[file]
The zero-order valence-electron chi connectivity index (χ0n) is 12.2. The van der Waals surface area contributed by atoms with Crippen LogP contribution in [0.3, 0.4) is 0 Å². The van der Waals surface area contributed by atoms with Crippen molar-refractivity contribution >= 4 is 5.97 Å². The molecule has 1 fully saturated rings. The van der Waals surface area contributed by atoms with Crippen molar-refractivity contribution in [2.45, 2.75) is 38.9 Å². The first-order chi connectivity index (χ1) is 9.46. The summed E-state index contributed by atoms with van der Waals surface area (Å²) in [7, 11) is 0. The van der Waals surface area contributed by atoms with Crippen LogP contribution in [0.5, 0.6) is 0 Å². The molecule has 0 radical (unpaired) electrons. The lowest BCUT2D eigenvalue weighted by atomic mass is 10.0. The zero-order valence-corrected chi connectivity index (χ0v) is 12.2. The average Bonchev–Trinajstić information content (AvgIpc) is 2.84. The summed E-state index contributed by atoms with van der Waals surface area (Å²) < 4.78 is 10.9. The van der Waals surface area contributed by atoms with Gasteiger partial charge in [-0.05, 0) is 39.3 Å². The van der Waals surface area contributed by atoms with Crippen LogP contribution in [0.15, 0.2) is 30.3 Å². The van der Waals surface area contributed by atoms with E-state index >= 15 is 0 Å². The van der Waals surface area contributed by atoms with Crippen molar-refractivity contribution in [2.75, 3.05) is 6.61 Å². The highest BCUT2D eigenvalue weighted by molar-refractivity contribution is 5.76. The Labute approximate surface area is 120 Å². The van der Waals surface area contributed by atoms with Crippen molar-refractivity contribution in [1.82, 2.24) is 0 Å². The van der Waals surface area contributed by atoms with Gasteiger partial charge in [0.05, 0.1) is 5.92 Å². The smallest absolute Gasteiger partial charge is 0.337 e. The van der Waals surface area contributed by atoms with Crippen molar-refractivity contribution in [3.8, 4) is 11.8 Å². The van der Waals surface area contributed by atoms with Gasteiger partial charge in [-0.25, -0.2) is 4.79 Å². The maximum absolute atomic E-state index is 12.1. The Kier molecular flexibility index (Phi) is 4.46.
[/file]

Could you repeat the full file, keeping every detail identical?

The zero-order valence-electron chi connectivity index (χ0n) is 12.2. The van der Waals surface area contributed by atoms with Crippen LogP contribution in [0.3, 0.4) is 0 Å². The van der Waals surface area contributed by atoms with Crippen molar-refractivity contribution >= 4 is 5.97 Å². The molecule has 1 fully saturated rings. The van der Waals surface area contributed by atoms with Crippen molar-refractivity contribution in [2.45, 2.75) is 38.9 Å². The first-order chi connectivity index (χ1) is 9.46. The summed E-state index contributed by atoms with van der Waals surface area (Å²) in [7, 11) is 0. The van der Waals surface area contributed by atoms with Crippen LogP contribution in [0.5, 0.6) is 0 Å². The molecule has 0 radical (unpaired) electrons. The lowest BCUT2D eigenvalue weighted by atomic mass is 10.0. The zero-order valence-corrected chi connectivity index (χ0v) is 12.2. The average Bonchev–Trinajstić information content (AvgIpc) is 2.84. The summed E-state index contributed by atoms with van der Waals surface area (Å²) < 4.78 is 10.9. The van der Waals surface area contributed by atoms with Gasteiger partial charge in [-0.05, 0) is 39.3 Å². The van der Waals surface area contributed by atoms with Crippen LogP contribution in [0.15, 0.2) is 30.3 Å². The van der Waals surface area contributed by atoms with E-state index >= 15 is 0 Å². The van der Waals surface area contributed by atoms with Crippen molar-refractivity contribution in [2.75, 3.05) is 6.61 Å². The highest BCUT2D eigenvalue weighted by molar-refractivity contribution is 5.76. The Labute approximate surface area is 120 Å². The van der Waals surface area contributed by atoms with Crippen molar-refractivity contribution in [1.82, 2.24) is 0 Å². The van der Waals surface area contributed by atoms with Gasteiger partial charge in [0.05, 0.1) is 5.92 Å². The smallest absolute Gasteiger partial charge is 0.337 e. The van der Waals surface area contributed by atoms with Crippen molar-refractivity contribution in [3.8, 4) is 11.8 Å². The van der Waals surface area contributed by atoms with Gasteiger partial charge in [-0.25, -0.2) is 4.79 Å². The maximum absolute atomic E-state index is 12.1. The Kier molecular flexibility index (Phi) is 4.46.